Everybody loves Will Smith right? Effortlessly charismatic, always likeable, perennial presence in popular entertainment for over two decades. Right? Well not anymore from the looks of things. His latest film After Earth has failed to live up to expectations at the box office, opening at number 3, and received the harshest reviews of Smith’s career (which includes Wild Wild West). What could he have possible done to deserve this?
Will originated the story for After Earth and serves as a producer, along with his wife, but on-screen, it is not really a Will Smith film. Here he takes a literal back seat in order to thrust his teenage son Jaden into the spotlight.
Nepotism is nothing new in Hollywood, with there being many examples of famous performers with famous parents, and plenty more of directors giving starring roles to their wives; however it’s never been quite as blatant as this. An A-list, powerful star/producer, using his clout to get a $130 million blockbuster made to centre on his teenage offspring. Normally when a huge film requires a young lead, any hopefuls will have to pass through an extensive audition process to win the part. Let’s not kid ourselves; Jaden Smith has done no such thing.
Making matters worse, from the looks of things he certainly couldn’t have earned the role if it hadn’t been handed to him. The young performer, upon whose shoulders the film rests (he is alone for a good deal of it), is not up to carrying it. Any moments requiring him to emote are at best, unconvincing, and at worst completely laughable. One might think the presence of a real father and son could add an element of authenticity to proceedings but no such evidence is on display here. Instead we have an annoying teenager, who does not seem to have inherited his father’s talents.
Set many years in the future, when humanity has long left earth, a ship carrying Smith Sr., a successful military type, and Smith Jr., an aspiring one, crashes into an abandoned planet earth. Both of Smith Sr.’s legs are broken, so Junior must head out into the wilderness to find a signal beacon.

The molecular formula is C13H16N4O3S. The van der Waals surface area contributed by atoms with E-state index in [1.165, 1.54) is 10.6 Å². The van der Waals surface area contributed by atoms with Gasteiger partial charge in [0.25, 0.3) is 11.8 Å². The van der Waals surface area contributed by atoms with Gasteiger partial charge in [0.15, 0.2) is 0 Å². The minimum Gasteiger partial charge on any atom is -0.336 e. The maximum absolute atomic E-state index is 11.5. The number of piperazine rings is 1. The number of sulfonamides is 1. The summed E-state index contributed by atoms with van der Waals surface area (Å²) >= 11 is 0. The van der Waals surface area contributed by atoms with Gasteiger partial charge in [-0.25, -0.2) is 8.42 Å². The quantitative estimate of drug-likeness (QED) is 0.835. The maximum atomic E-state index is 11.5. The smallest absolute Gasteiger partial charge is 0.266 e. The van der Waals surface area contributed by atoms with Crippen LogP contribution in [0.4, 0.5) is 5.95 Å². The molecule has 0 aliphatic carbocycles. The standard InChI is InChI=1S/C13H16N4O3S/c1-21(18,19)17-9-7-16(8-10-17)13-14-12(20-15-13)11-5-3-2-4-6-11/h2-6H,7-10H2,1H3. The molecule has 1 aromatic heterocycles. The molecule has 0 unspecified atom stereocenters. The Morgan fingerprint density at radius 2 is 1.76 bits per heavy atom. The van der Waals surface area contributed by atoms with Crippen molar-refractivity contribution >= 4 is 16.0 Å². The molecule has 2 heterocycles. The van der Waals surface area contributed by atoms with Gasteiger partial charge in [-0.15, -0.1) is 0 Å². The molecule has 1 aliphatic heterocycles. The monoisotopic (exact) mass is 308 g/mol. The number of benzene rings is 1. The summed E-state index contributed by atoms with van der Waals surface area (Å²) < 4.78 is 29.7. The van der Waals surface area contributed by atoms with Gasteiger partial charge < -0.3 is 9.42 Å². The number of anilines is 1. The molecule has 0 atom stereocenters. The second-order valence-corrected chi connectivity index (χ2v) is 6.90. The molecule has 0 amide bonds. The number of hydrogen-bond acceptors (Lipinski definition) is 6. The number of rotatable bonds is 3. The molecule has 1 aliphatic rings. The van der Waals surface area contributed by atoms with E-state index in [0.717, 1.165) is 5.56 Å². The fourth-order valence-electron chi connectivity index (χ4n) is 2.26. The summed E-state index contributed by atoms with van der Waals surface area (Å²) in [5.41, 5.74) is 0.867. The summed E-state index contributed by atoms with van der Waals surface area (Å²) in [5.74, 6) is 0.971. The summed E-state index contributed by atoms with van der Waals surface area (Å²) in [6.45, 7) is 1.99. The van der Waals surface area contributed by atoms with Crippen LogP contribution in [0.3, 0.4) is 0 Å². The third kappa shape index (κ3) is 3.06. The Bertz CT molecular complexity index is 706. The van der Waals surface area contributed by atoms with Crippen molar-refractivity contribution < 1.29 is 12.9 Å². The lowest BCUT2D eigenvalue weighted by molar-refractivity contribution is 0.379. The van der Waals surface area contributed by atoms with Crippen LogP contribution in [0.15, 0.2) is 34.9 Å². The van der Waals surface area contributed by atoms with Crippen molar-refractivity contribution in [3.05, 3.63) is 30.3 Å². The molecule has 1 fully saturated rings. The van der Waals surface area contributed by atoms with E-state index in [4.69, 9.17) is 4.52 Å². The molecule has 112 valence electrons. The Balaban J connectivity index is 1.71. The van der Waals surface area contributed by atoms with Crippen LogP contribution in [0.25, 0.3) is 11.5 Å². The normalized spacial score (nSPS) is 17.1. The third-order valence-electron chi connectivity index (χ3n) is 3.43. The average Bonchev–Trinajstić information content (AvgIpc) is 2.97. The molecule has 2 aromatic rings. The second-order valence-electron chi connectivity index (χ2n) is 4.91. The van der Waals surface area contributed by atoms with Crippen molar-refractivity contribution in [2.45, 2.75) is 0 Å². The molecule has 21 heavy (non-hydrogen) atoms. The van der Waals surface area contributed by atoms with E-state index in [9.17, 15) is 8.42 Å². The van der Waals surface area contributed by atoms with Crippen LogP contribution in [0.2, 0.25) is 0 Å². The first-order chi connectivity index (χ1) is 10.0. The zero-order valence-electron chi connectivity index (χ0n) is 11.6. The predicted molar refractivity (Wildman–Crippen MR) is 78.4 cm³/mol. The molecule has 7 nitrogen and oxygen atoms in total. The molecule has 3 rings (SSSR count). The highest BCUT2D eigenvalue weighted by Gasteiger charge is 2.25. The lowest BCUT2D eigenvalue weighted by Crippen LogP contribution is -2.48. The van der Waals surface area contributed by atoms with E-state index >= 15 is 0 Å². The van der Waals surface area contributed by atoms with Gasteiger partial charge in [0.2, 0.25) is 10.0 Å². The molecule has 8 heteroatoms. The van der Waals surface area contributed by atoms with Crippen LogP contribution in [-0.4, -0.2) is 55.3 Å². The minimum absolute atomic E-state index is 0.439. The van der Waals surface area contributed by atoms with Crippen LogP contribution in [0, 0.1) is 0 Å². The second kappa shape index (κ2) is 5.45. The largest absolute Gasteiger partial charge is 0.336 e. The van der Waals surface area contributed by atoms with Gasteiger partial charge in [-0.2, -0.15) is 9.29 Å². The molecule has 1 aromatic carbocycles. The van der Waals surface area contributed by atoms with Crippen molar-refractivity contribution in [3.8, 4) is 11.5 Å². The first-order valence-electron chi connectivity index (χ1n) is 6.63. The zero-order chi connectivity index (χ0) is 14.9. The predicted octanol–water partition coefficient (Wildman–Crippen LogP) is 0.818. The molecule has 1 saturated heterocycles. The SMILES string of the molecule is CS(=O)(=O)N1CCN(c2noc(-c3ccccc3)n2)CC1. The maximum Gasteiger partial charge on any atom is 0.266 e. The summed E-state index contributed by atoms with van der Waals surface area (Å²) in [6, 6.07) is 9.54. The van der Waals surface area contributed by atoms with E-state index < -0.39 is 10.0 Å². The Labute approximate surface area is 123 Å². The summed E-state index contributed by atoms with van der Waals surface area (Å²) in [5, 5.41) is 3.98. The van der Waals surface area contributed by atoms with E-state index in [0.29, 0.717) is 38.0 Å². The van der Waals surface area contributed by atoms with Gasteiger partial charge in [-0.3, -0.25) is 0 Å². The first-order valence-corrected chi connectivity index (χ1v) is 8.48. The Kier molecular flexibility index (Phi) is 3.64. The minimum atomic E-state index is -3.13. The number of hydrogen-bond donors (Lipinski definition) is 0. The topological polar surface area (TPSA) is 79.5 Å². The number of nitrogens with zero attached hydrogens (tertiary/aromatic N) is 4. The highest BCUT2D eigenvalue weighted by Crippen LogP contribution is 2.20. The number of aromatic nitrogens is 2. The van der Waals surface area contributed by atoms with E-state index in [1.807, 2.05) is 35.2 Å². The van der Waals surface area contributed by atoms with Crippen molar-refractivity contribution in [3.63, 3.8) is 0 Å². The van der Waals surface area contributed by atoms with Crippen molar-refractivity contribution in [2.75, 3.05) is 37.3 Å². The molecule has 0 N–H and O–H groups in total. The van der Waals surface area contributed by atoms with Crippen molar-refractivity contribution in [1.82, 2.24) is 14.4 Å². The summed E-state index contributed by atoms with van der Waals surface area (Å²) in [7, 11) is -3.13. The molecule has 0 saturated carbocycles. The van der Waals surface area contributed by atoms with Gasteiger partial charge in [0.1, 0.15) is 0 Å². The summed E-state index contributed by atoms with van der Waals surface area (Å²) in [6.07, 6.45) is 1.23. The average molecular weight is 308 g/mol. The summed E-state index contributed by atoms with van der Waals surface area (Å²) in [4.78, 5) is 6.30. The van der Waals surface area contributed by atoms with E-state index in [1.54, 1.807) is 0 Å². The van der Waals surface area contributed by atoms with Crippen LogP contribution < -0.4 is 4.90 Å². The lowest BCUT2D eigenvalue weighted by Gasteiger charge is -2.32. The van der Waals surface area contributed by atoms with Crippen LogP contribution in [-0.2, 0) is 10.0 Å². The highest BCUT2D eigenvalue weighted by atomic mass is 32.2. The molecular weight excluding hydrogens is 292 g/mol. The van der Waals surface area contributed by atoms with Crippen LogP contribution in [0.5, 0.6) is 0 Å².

The majority of a film is basically like an adventure video game. Jaden, dressed in some kind of techno-suit with undefined functions, has to navigate his way through obstacles and dodge dangerous creatures while his father backs him up via radio communication. Too often, it is about as exciting as watching someone playing such a video game.
After Earth is not a total disaster though, M. Night Shyamalan (who’s sunk so low in Hollywood that his name is no longer being used on posters or in trailers) realises the post-apocalyptic forest environment well, admirably resists the temptation to throw in appearances from contemporary landmarks, and gets in a couple of more striking moments. Some of its sci-fi technology is also quite interesting and original, and Will Smith himself, playing an uptight, humourless character, isn’t that bad. Judging by the current reviews one might expect something totally dire from the film, and it’s not that. It’s not even the worst film of the week in the UK, (The Last Exorcism Part II has it there), but it’s still an ill-thought out, misguided bore of a vanity project.